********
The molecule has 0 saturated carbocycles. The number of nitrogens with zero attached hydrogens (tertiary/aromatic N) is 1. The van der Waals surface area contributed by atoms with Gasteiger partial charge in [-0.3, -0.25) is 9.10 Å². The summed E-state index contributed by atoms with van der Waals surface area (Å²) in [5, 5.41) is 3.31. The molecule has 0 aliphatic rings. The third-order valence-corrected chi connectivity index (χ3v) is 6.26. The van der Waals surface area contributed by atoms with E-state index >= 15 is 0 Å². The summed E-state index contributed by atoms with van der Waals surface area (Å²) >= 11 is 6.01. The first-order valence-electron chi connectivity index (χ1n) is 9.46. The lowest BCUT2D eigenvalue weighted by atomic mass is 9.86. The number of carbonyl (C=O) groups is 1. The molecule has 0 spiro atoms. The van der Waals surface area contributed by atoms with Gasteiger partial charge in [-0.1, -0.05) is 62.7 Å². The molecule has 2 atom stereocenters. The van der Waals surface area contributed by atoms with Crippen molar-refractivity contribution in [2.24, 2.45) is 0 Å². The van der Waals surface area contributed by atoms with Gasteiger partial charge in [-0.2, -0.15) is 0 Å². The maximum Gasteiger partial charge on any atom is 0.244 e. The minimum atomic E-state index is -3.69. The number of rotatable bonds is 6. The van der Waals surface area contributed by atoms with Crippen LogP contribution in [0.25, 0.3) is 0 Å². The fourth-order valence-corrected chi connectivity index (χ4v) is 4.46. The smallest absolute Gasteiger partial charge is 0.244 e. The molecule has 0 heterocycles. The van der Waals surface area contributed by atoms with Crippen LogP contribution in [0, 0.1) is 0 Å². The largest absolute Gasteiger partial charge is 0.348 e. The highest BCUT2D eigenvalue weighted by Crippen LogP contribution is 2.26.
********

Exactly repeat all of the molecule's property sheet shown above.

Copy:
The molecule has 0 saturated carbocycles. The number of nitrogens with zero attached hydrogens (tertiary/aromatic N) is 1. The van der Waals surface area contributed by atoms with Gasteiger partial charge in [-0.3, -0.25) is 9.10 Å². The summed E-state index contributed by atoms with van der Waals surface area (Å²) in [5, 5.41) is 3.31. The molecule has 0 aliphatic rings. The third-order valence-corrected chi connectivity index (χ3v) is 6.26. The van der Waals surface area contributed by atoms with E-state index >= 15 is 0 Å². The summed E-state index contributed by atoms with van der Waals surface area (Å²) >= 11 is 6.01. The first-order valence-electron chi connectivity index (χ1n) is 9.46. The lowest BCUT2D eigenvalue weighted by atomic mass is 9.86. The number of carbonyl (C=O) groups is 1. The molecule has 0 spiro atoms. The van der Waals surface area contributed by atoms with Gasteiger partial charge in [-0.1, -0.05) is 62.7 Å². The molecule has 2 atom stereocenters. The van der Waals surface area contributed by atoms with Crippen molar-refractivity contribution in [2.24, 2.45) is 0 Å². The van der Waals surface area contributed by atoms with Gasteiger partial charge in [-0.2, -0.15) is 0 Å². The maximum Gasteiger partial charge on any atom is 0.244 e. The minimum atomic E-state index is -3.69. The number of rotatable bonds is 6. The van der Waals surface area contributed by atoms with Crippen LogP contribution in [0.25, 0.3) is 0 Å². The fourth-order valence-corrected chi connectivity index (χ4v) is 4.46. The smallest absolute Gasteiger partial charge is 0.244 e. The molecule has 0 heterocycles. The van der Waals surface area contributed by atoms with Crippen LogP contribution in [0, 0.1) is 0 Å². The largest absolute Gasteiger partial charge is 0.348 e. The highest BCUT2D eigenvalue weighted by Crippen LogP contribution is 2.26.